15 posted on 11/27/2004 11:05:15 PM PST by staytrue
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To: familyop

Although China is consuming a greater share of the world's lumber, steel and cement, they are not directly receiving these mat'ls from us. Domestic lumber mills have closed recently, but not due to environmentalists. The mills that have closed have done so due to inefficiencies in production. Newer mills have a greater production capacity with fewer employees. New mills are slated to come on over the next few months. One mill closed for a short time due to its inability to log in an economical proximity to the mill. That was, arguably, caused by environmentalists. Lumber did almost double in price this year but it wasn't due to the Chinese. Believe it or not it was due to Iraq. The gov't shipped an incredible amount of lumber and plywood to Iraq in the summer of 2003, thus drying up the domestic supply and driving up the price. China gets most of it lumber as logs from South America. Their laws only allow for the importation of raw mat'ls. We compete with the Chinese for steel and cement on the int'l market since our domestic production cannot keep up with demand.


16 posted on 11/27/2004 11:05:42 PM PST by REDWOOD99
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To: Sarah
Investors may recall that was the last time we had a dollar crisis, as well as a little stock-market episode known as Black Monday.

I remember that. I also remember that if you had the guts to buy on Tues. or Weds., you would have been financially rewarded beyond your wildest dreams. I also remember that despite many financial experts predicting the crash would cause a depression, the real economy went booming right along.

Still a weak currency is not a good thing. If your currency is too strong, it is easy to weaken it. If your currency is too weak, it takes bitter medicine to strengthen it.

17 posted on 11/27/2004 11:09:34 PM PST by staytrue
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To: Deetes

On the previous article posted on this topic:
http://www.freerepublic.com/focus/f-news/1289411/posts
most think it hasn't hit bottom yet!


18 posted on 11/27/2004 11:58:37 PM PST by Sarah
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To: DB

Your steel and lumber examples are odd, they aren't blameable on the week dollar, as they're American industries, no?


19 posted on 11/27/2004 11:59:53 PM PST by Sarah
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To: nanak

I'm no fan of Clinton, but how exactly is it his fault that the dollar is weak?


20 posted on 11/28/2004 12:01:08 AM PST by Sarah
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To: staytrue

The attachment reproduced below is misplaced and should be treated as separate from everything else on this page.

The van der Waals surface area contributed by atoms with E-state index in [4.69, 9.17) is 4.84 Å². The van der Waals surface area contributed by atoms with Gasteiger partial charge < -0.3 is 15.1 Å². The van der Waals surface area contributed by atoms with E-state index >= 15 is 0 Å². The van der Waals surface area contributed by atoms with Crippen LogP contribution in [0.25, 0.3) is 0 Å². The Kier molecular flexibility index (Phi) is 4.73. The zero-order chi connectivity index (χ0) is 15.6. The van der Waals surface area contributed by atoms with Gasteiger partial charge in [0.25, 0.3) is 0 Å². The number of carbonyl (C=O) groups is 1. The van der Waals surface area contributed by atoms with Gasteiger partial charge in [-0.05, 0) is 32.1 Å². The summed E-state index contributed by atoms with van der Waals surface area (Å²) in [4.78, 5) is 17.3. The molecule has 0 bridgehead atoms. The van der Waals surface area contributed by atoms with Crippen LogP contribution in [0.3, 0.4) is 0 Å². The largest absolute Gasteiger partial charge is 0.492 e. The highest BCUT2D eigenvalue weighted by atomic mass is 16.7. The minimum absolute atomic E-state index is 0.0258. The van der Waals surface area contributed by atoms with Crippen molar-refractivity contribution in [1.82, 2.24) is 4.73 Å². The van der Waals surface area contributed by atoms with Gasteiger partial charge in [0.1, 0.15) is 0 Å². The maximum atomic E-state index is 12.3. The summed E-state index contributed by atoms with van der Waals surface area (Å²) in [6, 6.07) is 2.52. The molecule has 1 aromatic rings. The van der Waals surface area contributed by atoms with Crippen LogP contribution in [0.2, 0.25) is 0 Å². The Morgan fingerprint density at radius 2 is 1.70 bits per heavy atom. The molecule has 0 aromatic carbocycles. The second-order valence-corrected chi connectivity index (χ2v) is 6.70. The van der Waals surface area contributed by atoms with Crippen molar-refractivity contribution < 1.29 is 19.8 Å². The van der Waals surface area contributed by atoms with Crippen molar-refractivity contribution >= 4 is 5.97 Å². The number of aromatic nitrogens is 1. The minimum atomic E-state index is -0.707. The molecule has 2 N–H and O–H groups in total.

Yes but how much of that lumber comes back to the US as furniture ?

It comes back as handles on your hammers. I know that much for sure.

21 posted on 11/28/2004 12:04:03 AM PST by BJungNan (Stop Spam - Do NOT buy from junk email.)
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To: DB

When the Fed calculates inflation, they take out everything that is variable: fuel, oil, food, etc. The claim is that it is to unpredictable to calculate, thus there is the claim of only 1% inflation, hahahahaha.


22 posted on 11/28/2004 12:31:07 AM PST by jb6 (Truth = Christ)
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To: familyop

You want to save America? 2 things: 1. balanced budgets from our kleptomaniacs in Congress. 2. get rid of Roosovelt's Banking Reform laws that guarenteed to back the banks with Tax Payer funds. That should put a quick break on run away credit card issuing, which will cut down on debt spending.


23 posted on 11/28/2004 12:34:20 AM PST by jb6 (Truth = Christ)
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To: REDWOOD99

Iraq may be part of it, but the hurricaine season has had some effect on building materials prices, too.


24 posted on 11/28/2004 12:35:32 AM PST by Smokin' Joe (I'm from North Dakota and I'm all FOR Global Warming! Bring it ON!)
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To: nanak

Hah, in 1916 Woodrow Wilson said "My God, what have I done. I have doomed this republic by putting all the power in the hands of only a few men." This was in reference to the Bank Reform laws he signed in 1913.


25 posted on 11/28/2004 12:35:54 AM PST by jb6 (Truth = Christ)
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To: DB

We've been selling a lot of those raw mat'ls (it's been amazing to watch concrete prices!) to China, because China is on a frenzy of public works projects. I really don't know much about all this stuff, am no economist but like to read about it, but everything on your list is "raw" stuff.


26 posted on 11/28/2004 1:07:44 AM PST by Mamzelle (Nov 3--Psalm One...Blessed is the man...!)
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To: Mamzelle
When you have E.L.F. lobbyists (hidden under other names)raw material of any kind is hard come by. These scumbags are getting very active lately and don't believe they are not in high places with more power than just spray paint and firebombs. These homegrown terrorists need to be hunted down. Craig Rosebraugh, This means you!
27 posted on 11/28/2004 1:17:00 AM PST by Splatter
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To: Sarah

bttt for later read


28 posted on 11/28/2004 2:16:46 AM PST by RadioAstronomer
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To: Sarah
The article requires registration. As a matter of principle I cannot access it.

As far as the value of dollars versus European and East Asian currencies, there are a number of political and economic situations at work here. The Democrats hope to develop the "devaluation" issue into a wedge issue, for instance. For another, the flood of dollars going to the Peoples Republic of China is being used for, amongst other things, attempts to dominate future oil production. Certainly those dollars are used to purchase oil in quantities directly leading to SOME of the recent oil price increases. There are many other reasons as well.